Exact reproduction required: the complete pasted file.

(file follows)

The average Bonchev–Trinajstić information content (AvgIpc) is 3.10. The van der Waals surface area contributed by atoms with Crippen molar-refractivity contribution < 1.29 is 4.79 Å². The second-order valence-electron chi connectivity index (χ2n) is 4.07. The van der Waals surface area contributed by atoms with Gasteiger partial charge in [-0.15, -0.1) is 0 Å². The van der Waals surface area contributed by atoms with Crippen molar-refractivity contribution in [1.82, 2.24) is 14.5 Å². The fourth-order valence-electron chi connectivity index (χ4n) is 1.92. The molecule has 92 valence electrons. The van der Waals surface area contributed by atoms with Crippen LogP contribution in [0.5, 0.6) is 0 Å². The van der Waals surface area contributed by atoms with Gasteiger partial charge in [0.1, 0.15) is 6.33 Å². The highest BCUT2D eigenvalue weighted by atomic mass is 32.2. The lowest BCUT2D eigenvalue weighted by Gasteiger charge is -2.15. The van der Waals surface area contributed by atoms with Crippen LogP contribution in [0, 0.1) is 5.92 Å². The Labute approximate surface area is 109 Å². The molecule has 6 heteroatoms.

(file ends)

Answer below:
The average Bonchev–Trinajstić information content (AvgIpc) is 3.10. The van der Waals surface area contributed by atoms with Crippen molar-refractivity contribution < 1.29 is 4.79 Å². The second-order valence-electron chi connectivity index (χ2n) is 4.07. The van der Waals surface area contributed by atoms with Gasteiger partial charge in [-0.15, -0.1) is 0 Å². The van der Waals surface area contributed by atoms with Crippen molar-refractivity contribution in [1.82, 2.24) is 14.5 Å². The fourth-order valence-electron chi connectivity index (χ4n) is 1.92. The molecule has 92 valence electrons. The van der Waals surface area contributed by atoms with Crippen LogP contribution in [0.5, 0.6) is 0 Å². The van der Waals surface area contributed by atoms with Gasteiger partial charge in [0.1, 0.15) is 6.33 Å². The highest BCUT2D eigenvalue weighted by atomic mass is 32.2. The lowest BCUT2D eigenvalue weighted by Gasteiger charge is -2.15. The van der Waals surface area contributed by atoms with Crippen LogP contribution in [0, 0.1) is 5.92 Å². The Labute approximate surface area is 109 Å². The molecule has 6 heteroatoms.